LOS ANGELES — Anthony LaPaglia hit an artistic high with the 2001 film “Lantana,” in which he created a striking portrait of a police detective in full-blown midlife crisis.
It was such a fulfilling experience that the hardworking LaPaglia, at 42, toyed with the idea of giving up acting. He was lured back after a year off, however, by the CBS missing-persons drama “Without a Trace.”
If that makes him sound like a dilettante retiree, forget it. He’s so candid in assessing why few projects equal “Lantana” — or even try — that a listener fully believes LaPaglia would walk away from his craft.
“Sometimes I really get the chance to do something juicy and rise to the challenge. But, to be perfectly honest, by and large most stuff being made today has no substance whatsoever,” he said.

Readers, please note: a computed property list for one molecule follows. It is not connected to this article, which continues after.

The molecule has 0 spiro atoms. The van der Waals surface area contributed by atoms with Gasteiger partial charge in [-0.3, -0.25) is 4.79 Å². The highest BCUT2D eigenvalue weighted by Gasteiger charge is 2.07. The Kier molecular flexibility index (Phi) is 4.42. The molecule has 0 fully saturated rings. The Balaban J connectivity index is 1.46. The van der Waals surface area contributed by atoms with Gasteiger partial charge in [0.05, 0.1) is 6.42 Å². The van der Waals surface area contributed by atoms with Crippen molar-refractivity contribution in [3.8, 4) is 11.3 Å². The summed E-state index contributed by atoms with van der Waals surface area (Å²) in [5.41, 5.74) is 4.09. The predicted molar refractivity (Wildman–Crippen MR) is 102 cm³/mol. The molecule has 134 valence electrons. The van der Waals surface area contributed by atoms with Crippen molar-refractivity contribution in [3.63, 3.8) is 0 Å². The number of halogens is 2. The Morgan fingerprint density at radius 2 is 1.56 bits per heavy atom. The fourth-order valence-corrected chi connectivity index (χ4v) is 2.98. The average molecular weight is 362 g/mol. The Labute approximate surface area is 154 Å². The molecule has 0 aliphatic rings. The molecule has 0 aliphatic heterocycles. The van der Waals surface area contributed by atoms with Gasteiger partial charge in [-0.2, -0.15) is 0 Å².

“Lantana,” one of the recent rare films that assumed moviegoers might be older than 25 and willing to invest time in the complex emotional lives of grown-up characters, became a benchmark for LaPaglia.
What’s changed? “Everything. Attitude,” LaPaglia says.